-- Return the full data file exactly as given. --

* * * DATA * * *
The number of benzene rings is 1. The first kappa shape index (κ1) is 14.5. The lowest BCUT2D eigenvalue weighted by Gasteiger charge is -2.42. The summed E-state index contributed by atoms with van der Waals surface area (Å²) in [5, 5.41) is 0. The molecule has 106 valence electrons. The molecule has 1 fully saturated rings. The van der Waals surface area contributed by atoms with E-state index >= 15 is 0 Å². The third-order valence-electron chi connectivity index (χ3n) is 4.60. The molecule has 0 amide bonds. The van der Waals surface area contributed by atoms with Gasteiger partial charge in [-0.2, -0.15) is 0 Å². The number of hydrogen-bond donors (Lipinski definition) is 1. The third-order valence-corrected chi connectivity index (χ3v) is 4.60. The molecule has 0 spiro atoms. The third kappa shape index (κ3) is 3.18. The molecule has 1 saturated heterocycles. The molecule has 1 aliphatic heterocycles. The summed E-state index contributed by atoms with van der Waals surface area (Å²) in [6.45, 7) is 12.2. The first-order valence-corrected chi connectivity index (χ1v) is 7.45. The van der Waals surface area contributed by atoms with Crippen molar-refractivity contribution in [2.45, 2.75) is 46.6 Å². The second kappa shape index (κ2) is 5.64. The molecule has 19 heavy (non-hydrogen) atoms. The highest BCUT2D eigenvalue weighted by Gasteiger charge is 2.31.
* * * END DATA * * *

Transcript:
The number of benzene rings is 1. The first kappa shape index (κ1) is 14.5. The lowest BCUT2D eigenvalue weighted by Gasteiger charge is -2.42. The summed E-state index contributed by atoms with van der Waals surface area (Å²) in [5, 5.41) is 0. The molecule has 106 valence electrons. The molecule has 1 fully saturated rings. The van der Waals surface area contributed by atoms with E-state index >= 15 is 0 Å². The third-order valence-electron chi connectivity index (χ3n) is 4.60. The molecule has 0 amide bonds. The van der Waals surface area contributed by atoms with Gasteiger partial charge in [-0.2, -0.15) is 0 Å². The number of hydrogen-bond donors (Lipinski definition) is 1. The third-order valence-corrected chi connectivity index (χ3v) is 4.60. The molecule has 0 spiro atoms. The third kappa shape index (κ3) is 3.18. The molecule has 1 saturated heterocycles. The molecule has 1 aliphatic heterocycles. The summed E-state index contributed by atoms with van der Waals surface area (Å²) in [6.45, 7) is 12.2. The first-order valence-corrected chi connectivity index (χ1v) is 7.45. The van der Waals surface area contributed by atoms with Crippen molar-refractivity contribution in [2.45, 2.75) is 46.6 Å². The second kappa shape index (κ2) is 5.64. The molecule has 19 heavy (non-hydrogen) atoms. The highest BCUT2D eigenvalue weighted by Gasteiger charge is 2.31.